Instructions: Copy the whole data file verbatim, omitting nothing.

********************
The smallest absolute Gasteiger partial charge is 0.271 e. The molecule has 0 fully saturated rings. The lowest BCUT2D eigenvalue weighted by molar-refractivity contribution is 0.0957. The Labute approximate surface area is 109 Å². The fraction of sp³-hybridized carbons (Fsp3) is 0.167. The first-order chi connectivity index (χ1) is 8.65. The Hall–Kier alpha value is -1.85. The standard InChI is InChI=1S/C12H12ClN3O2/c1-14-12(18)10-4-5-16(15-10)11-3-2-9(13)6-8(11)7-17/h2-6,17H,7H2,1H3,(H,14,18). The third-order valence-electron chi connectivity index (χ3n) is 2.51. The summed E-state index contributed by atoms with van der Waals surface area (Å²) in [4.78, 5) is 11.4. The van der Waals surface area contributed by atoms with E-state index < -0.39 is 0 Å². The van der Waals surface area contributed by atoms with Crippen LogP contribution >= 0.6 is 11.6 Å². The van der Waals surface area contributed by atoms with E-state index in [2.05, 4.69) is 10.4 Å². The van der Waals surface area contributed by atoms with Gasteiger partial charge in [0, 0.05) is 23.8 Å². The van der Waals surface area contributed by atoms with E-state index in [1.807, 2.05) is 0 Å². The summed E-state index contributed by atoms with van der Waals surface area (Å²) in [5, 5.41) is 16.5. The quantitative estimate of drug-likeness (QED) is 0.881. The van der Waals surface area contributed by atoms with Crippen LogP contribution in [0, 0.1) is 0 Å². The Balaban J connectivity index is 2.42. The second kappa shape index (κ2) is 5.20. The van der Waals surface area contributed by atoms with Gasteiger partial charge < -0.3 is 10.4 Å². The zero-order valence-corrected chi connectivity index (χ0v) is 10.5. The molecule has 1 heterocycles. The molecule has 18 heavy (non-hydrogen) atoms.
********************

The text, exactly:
The smallest absolute Gasteiger partial charge is 0.271 e. The molecule has 0 fully saturated rings. The lowest BCUT2D eigenvalue weighted by molar-refractivity contribution is 0.0957. The Labute approximate surface area is 109 Å². The fraction of sp³-hybridized carbons (Fsp3) is 0.167. The first-order chi connectivity index (χ1) is 8.65. The Hall–Kier alpha value is -1.85. The standard InChI is InChI=1S/C12H12ClN3O2/c1-14-12(18)10-4-5-16(15-10)11-3-2-9(13)6-8(11)7-17/h2-6,17H,7H2,1H3,(H,14,18). The third-order valence-electron chi connectivity index (χ3n) is 2.51. The summed E-state index contributed by atoms with van der Waals surface area (Å²) in [4.78, 5) is 11.4. The van der Waals surface area contributed by atoms with E-state index < -0.39 is 0 Å². The van der Waals surface area contributed by atoms with Crippen LogP contribution >= 0.6 is 11.6 Å². The van der Waals surface area contributed by atoms with E-state index in [2.05, 4.69) is 10.4 Å². The van der Waals surface area contributed by atoms with Gasteiger partial charge in [0, 0.05) is 23.8 Å². The van der Waals surface area contributed by atoms with E-state index in [1.807, 2.05) is 0 Å². The summed E-state index contributed by atoms with van der Waals surface area (Å²) in [5, 5.41) is 16.5. The quantitative estimate of drug-likeness (QED) is 0.881. The van der Waals surface area contributed by atoms with Crippen LogP contribution in [0, 0.1) is 0 Å². The Balaban J connectivity index is 2.42. The second kappa shape index (κ2) is 5.20. The van der Waals surface area contributed by atoms with Gasteiger partial charge < -0.3 is 10.4 Å². The zero-order valence-corrected chi connectivity index (χ0v) is 10.5. The molecule has 1 heterocycles. The molecule has 18 heavy (non-hydrogen) atoms.